February is Catholic Press Month, a time to highlight the vital work of Catholic media. Below is the obituary of respected newspaperman Frank Morriss, who worked for the Catholic press for nearly six decades.
Frank Morriss had a doctorate degree in law, but chose instead to pursue a career as a Catholic journalist through which he promoted and defended the faith. He worked for the Catholic press—including the Denver Catholic Register, the National Catholic Register and The Wanderer—for 58 years.
Morriss served the Church with distinction as an editor, journalist, author and founder of a private parochial school. He died at his Wheat Ridge home on Jan. 25. He was two months shy of his 91st birthday.
Born March 28, 1923, in Pasadena, Calif., to B.G. Morriss and Regina Spann Morriss, he spent most of his life in Denver after moving here with his family from El Paso, Texas, in 1937.
Morriss attended Cathedral High School then went on to earn a bachelor’s degree in philosophy and literature from Regis College (now University), where he graduated magna cum laude. He then joined the U.S. Army Reserve Corps and served as a staff sergeant in active duty during World War II from 1943-1945. He fought in the South Pacific and in Japan and was awarded numerous medals and a Bronze Star.
After his military service, he earned a doctorate in law from Georgetown University in Washington, D.C.
He married Mary Rita Moynihan on Feb. 11, 1950. They had three daughters and a son.
His career with the Catholic press was recognized with an honorary doctorate in journalism from the Register School of Journalism, which was established by the legendary Msgr. Matthew Smith, longtime editor of the Denver Catholic Register and founder both of its national edition, the National Catholic Register, and of the Register System of Newspapers. It was perhaps the degree he most prized.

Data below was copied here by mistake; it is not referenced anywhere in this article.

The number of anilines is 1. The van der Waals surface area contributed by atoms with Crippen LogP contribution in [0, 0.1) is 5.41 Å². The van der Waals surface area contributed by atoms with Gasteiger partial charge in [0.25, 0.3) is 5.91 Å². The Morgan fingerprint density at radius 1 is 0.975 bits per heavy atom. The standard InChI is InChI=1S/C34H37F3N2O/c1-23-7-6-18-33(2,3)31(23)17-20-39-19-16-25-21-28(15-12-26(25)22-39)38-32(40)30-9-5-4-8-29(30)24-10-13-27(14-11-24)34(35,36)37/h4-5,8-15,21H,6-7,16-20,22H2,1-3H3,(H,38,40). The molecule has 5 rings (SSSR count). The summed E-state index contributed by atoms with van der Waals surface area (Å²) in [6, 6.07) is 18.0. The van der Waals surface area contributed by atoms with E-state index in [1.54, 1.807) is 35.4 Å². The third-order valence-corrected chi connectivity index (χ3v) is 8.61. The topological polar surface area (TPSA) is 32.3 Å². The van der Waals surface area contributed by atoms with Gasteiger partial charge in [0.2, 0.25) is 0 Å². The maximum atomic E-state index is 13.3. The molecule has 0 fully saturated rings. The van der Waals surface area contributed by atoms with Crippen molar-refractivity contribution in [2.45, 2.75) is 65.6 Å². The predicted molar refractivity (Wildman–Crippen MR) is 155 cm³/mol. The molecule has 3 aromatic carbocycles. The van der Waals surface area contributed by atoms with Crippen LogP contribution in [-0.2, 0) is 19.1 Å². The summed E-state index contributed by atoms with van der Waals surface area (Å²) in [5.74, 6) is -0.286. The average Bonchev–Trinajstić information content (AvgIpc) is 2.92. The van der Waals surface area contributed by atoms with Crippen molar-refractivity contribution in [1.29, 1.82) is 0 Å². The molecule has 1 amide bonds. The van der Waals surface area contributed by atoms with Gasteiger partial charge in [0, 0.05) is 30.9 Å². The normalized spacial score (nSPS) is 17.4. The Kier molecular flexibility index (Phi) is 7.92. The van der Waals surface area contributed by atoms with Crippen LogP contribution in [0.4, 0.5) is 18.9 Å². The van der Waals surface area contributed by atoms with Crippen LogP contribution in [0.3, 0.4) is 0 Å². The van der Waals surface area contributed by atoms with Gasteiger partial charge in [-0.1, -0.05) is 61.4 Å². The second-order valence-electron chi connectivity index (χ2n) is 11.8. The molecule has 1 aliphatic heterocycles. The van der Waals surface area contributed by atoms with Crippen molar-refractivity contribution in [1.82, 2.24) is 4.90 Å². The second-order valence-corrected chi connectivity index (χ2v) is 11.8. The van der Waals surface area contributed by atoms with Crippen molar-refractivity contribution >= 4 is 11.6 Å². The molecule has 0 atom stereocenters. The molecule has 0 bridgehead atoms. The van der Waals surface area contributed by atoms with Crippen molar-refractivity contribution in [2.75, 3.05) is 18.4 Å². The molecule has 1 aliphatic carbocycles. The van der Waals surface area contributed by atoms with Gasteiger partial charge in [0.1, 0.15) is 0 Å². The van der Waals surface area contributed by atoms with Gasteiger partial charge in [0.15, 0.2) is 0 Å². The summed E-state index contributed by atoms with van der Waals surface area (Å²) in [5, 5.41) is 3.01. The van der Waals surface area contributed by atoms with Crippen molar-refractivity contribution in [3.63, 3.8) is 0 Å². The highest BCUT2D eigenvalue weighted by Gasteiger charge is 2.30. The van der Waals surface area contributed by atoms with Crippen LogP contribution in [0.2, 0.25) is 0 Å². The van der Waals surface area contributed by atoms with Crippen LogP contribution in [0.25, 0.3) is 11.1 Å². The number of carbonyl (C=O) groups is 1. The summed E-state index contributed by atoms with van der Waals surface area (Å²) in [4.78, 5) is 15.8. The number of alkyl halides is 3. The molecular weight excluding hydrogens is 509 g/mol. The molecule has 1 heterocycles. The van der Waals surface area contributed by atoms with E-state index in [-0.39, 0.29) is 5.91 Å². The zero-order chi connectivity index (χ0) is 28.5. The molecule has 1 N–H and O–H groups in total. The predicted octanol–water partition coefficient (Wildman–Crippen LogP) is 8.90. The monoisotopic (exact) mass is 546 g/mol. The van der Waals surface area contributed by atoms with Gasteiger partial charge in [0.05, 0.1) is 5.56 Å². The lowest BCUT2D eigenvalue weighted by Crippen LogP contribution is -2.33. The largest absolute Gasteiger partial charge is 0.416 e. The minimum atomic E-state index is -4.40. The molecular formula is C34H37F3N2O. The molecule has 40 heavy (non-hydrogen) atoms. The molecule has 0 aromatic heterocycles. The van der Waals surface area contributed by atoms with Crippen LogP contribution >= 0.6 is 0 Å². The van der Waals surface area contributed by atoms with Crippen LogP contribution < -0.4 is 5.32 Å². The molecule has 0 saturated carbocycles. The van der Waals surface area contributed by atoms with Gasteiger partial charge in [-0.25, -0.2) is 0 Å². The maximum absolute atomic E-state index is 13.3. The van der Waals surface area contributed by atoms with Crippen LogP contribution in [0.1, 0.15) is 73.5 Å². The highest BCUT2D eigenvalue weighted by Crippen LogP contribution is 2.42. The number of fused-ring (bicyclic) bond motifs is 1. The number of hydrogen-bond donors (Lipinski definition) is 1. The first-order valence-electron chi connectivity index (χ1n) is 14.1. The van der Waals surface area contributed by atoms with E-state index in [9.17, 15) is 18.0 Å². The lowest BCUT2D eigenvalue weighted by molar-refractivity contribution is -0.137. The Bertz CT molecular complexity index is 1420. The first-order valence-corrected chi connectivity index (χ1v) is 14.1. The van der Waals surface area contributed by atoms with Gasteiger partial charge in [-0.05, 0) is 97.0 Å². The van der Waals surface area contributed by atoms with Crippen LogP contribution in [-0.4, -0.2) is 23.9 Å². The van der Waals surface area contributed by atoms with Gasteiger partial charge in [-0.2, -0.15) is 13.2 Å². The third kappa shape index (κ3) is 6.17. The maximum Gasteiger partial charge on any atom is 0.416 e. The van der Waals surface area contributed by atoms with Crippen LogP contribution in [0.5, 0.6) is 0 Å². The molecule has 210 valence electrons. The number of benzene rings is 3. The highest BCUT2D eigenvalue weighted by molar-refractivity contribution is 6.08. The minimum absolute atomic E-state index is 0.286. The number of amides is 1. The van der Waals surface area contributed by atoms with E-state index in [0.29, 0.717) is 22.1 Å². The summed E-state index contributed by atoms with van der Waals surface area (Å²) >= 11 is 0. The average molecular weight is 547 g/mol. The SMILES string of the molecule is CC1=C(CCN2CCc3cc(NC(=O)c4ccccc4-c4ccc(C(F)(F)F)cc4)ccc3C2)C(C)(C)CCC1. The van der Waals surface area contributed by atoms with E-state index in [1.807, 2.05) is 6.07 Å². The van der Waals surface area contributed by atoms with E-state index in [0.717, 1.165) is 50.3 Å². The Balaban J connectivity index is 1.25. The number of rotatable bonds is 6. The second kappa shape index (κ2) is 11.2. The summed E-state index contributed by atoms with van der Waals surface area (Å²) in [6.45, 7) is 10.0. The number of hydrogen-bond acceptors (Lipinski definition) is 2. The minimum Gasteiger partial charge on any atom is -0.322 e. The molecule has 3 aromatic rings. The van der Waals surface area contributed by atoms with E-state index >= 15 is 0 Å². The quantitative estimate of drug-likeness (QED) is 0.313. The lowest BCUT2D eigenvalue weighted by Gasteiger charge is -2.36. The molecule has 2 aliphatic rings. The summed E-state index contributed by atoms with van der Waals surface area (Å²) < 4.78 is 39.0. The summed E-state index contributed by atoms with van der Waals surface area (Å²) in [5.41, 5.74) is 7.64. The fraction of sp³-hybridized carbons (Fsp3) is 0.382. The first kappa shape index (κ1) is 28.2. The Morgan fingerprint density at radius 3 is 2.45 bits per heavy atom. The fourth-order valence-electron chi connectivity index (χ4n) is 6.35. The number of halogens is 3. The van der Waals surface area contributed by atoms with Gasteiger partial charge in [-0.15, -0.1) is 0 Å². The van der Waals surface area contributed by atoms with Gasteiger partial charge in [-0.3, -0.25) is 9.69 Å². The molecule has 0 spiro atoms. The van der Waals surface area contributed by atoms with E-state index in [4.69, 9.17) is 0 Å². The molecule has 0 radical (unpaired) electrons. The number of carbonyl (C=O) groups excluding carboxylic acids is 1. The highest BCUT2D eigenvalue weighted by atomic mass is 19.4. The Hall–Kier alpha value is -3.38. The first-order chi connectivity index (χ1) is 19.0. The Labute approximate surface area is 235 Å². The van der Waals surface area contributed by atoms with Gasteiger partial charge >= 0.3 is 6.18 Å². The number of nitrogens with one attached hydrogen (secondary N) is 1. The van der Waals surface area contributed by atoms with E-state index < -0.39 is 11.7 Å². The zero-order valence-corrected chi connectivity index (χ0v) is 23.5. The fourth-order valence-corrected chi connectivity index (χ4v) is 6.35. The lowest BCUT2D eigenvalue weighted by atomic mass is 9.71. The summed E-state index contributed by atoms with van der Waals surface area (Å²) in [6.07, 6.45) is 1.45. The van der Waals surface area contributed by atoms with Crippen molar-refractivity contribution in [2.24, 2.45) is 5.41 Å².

“He was very proud of that,” said Patricia Morriss Bateman, 62, of Wichita, Kan., Morriss’ eldest daughter.
His journalism career started in 1949 when he joined the editorial staff of the Denver Catholic Register, which was still led by Msgr. Smith. At the time, the DCR and the National Catholic Register were the nucleus of the Register System of Newspapers, which reached peak circulation in the 1950s when the national edition and some 35 client editions were sent from Denver to more than 850,000 homes weekly. Morriss served as an editor with the DCR and NCR until 1961.
From 1961-1963, he served as associate editor of the Vermont Catholic Tribune in Burlington, Vt. He was also the founding editor of Twin Circle, a national Catholic newspaper established in the late 1960s.
Morriss was perhaps best known for his 40-year stint as contributing editor, from 1967-2007, of the national Catholic newspaper The Wanderer headquartered in St. Paul, Minn. He was also active on the board of the Wanderer Forum Foundation, now the Bellarmine Forum, and served as a policy expert for the Heritage Foundation. He twice won awards from the Freedoms Foundation for his newswriting and in 2003 he also received the Frederic Ozanam Award from the Society of Catholic Scientists for “vigorously defending the faith by the written and spoken word.”
In addition to his journalism career, Morriss taught at several colleges for more than 25 years and taught religion to children for 30-plus years at Colorado Catholic Academy, which he started in Denver in 1970.
A prolific author, he wrote a number of books for children as well as many for adults, ranging from poetry to analysis. Among his works are “Francis Thompson: A Reflection on the Poetic Vocation,” “The Divine Epic,” “The Catholic as Citizen,” “A Little Life of Our Lord,” “The Divine Epic,” “Saints in Verse” and “Two Chapels,” a treatment of Blessed Cardinal Newman and the Oxford Movement.
“It was an adventure in Catholicism being raised by my dad,” said Gerard Morriss, 56, of Denver. “He went to Rome a couple of times to cover sessions of the Second Vatican Council.”
“That was really a highlight for him,” added Bateman. “He had a great love of the Catholic Church. We grew up with that.”
Her father, Bateman said, “was a poet at heart.”
Morriss finished his last manuscript just last year—pounded out on a typewriter as he never embraced computers—called “Memoirs of a Reluctant Soldier,” it recalls his time in the military.
“He was writing till the very end,” Bateman said.
Morriss was preceded in death by his wife and by his daughter Franciscan Sister Mary John (formerly “Regina”) Morriss. He is survived by his children—Patricia Bateman (and husband Louie) of Wichita, Kan.; Mary Ellen (and husband Jeff) Hill of Denver, and Gerard Morriss of Denver—and his grandson, Lee Francis Hill of Denver.